Looking back on my career in research, I felt that I’ve often lived in the moment and could say I have almost stumbled through science.

Being raised in a predominantly farming community, the idea of doing science as a career was almost unheard of. Throughout my schooling career I had never had much of an interest in biology, with sport garnering much of my attention. Athletics, AFL, football and cricket were my subjects of interest. Growing up with older siblings, we often copy their actions and interests. In addition to our shared love of cooking and baking, I had also picked up my sister’s interest in science! By the end of it all, our proud parents had two children who had completed a PhD. From here, our career paths diverged with her research focus towards microbiology, whereas mine remained in cancer. Today, she spends her time on her true passion, baking, something that I will never be as good at as her.

Looking back on my career in research, I felt that I’ve often lived in the moment and could say I have almost stumbled through science. Even as early as Honours, my field of interest became acute myeloid leukemia (AML), an aggressive and often fatal blood cancer for which I had heard little about prior to starting. Much of my Honours and PhD experience felt like learning on the go as someone who had little biology and lab experience. With this learning came failure which is something of a common theme in research and is not easy to deal with even to this day. At the end of my PhD looking back, it was hard to believe how far I had come. Fortunately, my efforts during my time eventuated in my first publication as a first author (1) with my second one being published later that same week from my current lab (2). I often joke this will be the pinnacle of my research career.

 After completing my PhD in 2019 and coming to Peter Mac for a Post-Doc, this trend of stumbling my way through science continued with my current research focusing on heme metabolism. I remember the day when I went to pitch the idea of working on heme metabolism to my boss, A/Prof Lev Kats. “Heme?!?, isn’t that just important for red blood cells?”. Luckily, the Victorian Cancer Agency thought that studying heme metabolism in AML was important enough to award me an Early Career Research Fellowship in 2022.

Cancer metabolism is a growing area of research interest for drug development to treat AML. To support their metabolic requirements to indefinitely grow, cancer cells leverage specific metabolic pathways allowing those cells to be selectively targeted.  Contrary to what most of us think (including my boss at one point in time), heme is more than just the essential molecule that gives you oxygen to breathe. Heme has several critical biological processes including metabolism, gene expression and detoxification. Furthermore, whole genome knockout studies have shown that leukemia cells are highly reliant on heme to survive.  Despite this critical requirement, why leukemia cells need heme remained unknown. Thus, for once in my science career, I didn’t follow anybody else’s ambitions or interests but instead focused on my own.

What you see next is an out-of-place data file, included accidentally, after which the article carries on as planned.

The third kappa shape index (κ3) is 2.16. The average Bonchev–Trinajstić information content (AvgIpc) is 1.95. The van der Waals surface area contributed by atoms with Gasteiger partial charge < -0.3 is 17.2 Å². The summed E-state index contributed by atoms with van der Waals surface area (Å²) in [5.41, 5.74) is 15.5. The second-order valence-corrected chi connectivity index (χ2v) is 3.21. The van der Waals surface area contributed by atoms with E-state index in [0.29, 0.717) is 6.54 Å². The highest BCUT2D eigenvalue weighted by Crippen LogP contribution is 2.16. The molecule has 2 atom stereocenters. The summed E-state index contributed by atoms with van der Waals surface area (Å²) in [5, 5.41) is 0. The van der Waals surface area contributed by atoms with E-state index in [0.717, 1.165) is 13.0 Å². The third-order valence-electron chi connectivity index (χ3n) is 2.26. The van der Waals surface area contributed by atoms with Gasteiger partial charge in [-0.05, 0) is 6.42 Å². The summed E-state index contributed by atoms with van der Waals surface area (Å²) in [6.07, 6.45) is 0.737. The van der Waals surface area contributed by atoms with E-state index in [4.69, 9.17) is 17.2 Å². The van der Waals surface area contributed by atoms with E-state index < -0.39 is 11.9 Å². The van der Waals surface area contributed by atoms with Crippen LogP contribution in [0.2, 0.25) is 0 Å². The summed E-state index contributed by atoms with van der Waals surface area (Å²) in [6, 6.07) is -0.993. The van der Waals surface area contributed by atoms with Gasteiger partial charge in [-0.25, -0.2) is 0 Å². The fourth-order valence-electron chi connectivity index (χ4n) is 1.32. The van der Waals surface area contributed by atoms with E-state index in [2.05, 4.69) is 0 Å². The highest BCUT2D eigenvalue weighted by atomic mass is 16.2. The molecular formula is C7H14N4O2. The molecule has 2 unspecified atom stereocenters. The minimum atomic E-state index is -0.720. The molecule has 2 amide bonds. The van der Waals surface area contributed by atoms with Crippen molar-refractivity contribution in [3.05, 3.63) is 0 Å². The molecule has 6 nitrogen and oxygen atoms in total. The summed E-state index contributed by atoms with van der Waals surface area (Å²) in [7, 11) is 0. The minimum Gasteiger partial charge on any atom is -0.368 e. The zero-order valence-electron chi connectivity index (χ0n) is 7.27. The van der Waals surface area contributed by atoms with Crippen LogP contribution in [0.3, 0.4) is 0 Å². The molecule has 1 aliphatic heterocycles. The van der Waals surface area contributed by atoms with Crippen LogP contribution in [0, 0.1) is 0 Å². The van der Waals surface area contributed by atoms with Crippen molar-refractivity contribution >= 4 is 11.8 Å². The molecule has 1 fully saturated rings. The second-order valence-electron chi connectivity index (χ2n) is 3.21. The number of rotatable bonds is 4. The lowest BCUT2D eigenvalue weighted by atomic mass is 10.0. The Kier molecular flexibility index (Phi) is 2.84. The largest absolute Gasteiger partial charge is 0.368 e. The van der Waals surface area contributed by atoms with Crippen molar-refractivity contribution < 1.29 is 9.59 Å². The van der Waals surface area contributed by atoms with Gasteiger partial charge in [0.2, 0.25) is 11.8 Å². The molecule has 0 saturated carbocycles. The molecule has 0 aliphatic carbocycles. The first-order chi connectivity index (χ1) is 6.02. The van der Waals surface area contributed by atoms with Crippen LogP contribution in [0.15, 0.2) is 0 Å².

In my time examining the heme metabolism, the thing I’ve enjoyed the most is the feeling of pure discovery. In one of my recent experiments examining what genes are important for leukemia cells under different heme conditions, I had found several observations that had no biological explanation. What was most exciting to me from this data was the potential to rewrite the textbook description of how the heme metabolism pathway works. It is times like this that are the reason why I love doing science.

Figure legend: Heme metabolism is altered in AML cells yet is required for several essential biological processes. My research seeks to understand
why heme is required for AML cells to try and develop new treatment strategies.

Dr Alexander Lewis is a postdoctoral researcher in the Kats at the Peter MacCallum Cancer Centre. His work focuses on targeting metabolism in leukemia cells as a therapeutic strategy for the treatment for acute myeloid leukemia and has been published in prestigious cancer journals including Blood and EMBO Molecular Medicine. Alexander receives his support from an Early Career Research Fellowship from the Victorian Cancer Agency.

Email: [email protected]

  1. Lewis AC et al. (2022) “Ceramide- induced integrated stress response overcomes Bcl-2 inhibitor resistance in acute myeloid leukemia” Blood. 139 (26): 3737–3751.
  2. So J*, Lewis AC* et al. (2022) “Inhibition of pyrimidine biosynthesis targets protein translation in AML” EMBO Molecular Medicine

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